“The fears of policy planners, whether in Israel or in America — and within world Jewry — have always been of two kinds of escalation,” said Scott Lasensky, a Middle East scholar at the United States Institute of Peace, a congressionally-funded think tank. “One is targeting internationals in Israel and the territories, and there have been many such incidents recently, and the other is attacks outside of Israel against Israeli or Jewish targets.”

The Al Aqsa brigades threat caught American Jewish organizations during the traditionally quiet Passover holiday, when many employees are on vacation and offices operate on slim staffing. Jewish organizations had not been taking extraordinary security precautions during the eight-day holiday, and there was little immediate evidence of tightened security arrangements despite the bombing and new threat on Monday.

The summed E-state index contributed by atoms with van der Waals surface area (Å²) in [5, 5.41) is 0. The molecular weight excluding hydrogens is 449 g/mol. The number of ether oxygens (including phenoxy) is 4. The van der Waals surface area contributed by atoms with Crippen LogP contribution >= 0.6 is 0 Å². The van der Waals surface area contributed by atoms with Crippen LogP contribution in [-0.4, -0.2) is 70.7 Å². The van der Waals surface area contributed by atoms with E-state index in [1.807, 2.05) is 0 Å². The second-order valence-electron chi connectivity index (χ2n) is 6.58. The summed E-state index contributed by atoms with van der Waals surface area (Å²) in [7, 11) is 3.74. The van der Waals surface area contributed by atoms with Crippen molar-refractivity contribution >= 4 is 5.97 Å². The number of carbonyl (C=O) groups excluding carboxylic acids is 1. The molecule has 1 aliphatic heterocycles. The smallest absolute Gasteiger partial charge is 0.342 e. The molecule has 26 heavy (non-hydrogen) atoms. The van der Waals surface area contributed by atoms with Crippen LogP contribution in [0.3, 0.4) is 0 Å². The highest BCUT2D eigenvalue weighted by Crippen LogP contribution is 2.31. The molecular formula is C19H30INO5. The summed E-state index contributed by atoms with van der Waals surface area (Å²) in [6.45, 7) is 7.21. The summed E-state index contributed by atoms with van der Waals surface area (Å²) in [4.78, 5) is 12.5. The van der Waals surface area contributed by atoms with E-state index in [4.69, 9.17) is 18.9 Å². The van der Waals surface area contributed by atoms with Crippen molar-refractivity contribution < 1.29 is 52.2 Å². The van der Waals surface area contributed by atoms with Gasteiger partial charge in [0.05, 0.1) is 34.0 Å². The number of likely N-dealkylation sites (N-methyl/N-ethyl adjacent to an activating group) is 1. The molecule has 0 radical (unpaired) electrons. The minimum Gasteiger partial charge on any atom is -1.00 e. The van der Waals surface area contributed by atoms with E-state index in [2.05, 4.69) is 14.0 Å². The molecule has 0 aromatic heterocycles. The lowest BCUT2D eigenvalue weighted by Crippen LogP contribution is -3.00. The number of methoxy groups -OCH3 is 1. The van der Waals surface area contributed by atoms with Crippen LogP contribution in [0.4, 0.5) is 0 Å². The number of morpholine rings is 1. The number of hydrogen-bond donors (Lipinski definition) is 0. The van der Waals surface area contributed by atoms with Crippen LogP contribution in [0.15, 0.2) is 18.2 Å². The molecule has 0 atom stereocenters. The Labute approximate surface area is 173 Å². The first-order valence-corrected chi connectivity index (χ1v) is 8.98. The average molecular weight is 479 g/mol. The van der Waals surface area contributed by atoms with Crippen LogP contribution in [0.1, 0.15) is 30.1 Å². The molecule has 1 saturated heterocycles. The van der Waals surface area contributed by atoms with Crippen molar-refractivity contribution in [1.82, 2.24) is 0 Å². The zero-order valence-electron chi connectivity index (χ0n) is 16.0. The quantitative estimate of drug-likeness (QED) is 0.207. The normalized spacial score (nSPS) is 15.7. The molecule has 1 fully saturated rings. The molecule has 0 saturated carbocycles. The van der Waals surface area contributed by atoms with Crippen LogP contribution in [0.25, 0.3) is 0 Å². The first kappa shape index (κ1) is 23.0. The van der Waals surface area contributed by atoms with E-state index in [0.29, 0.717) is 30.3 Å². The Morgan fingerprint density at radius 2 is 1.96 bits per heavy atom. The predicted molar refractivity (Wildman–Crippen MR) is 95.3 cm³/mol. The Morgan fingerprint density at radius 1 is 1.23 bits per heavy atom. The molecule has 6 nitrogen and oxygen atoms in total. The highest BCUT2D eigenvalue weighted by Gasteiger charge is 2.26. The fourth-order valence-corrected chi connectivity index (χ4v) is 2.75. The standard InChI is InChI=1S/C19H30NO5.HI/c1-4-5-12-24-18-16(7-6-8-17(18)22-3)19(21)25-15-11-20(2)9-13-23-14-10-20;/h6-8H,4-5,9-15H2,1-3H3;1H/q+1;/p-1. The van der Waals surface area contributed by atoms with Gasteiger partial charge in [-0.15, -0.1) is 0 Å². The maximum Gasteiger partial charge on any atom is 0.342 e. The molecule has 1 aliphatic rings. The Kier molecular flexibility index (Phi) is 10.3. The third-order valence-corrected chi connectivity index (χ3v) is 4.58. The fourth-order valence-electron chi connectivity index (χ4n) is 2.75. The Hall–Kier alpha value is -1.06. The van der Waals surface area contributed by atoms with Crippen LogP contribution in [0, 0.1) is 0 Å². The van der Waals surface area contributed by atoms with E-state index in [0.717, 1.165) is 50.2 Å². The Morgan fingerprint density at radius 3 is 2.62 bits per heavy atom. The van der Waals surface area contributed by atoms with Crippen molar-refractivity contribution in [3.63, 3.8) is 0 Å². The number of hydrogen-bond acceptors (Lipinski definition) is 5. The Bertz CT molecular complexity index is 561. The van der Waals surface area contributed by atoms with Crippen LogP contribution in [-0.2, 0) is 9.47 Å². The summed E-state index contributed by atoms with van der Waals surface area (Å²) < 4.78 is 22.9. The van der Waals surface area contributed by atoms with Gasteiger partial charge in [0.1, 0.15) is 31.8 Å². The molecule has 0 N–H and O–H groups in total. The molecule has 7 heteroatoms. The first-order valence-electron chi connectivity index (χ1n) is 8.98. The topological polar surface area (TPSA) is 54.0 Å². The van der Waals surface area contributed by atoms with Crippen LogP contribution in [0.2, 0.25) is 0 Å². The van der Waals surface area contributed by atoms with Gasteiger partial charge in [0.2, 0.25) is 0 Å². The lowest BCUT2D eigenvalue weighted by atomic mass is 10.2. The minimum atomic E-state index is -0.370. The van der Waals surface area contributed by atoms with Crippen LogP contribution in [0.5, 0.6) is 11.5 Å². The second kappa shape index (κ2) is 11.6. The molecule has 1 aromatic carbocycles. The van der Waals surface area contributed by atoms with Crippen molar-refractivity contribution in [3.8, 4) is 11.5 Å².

“It hasn’t set off any big warning bells in the community as of yet, but Jewish organizations and institutions generally are very alert to any potential threats that may be out there,” said Martin Raffel, associate executive director of the Jewish Council for Public Affairs, which coordinates public policy for 123 local Jewish communities and 13 national Jewish organizations.

The Secure Community Network, assembled a year ago by the Presidents Conference and the United Jewish Communities, links national organizations and local affiliates to law enforcement authorities in Washington and around the country.

Alerts vary in urgency depending on the level of threat assessment. This week’s alert was relatively low-level, Hoenlein said, and was sent out by fax. Still, “in times like this you have to have heightened precautions, particularly during the holiday period.”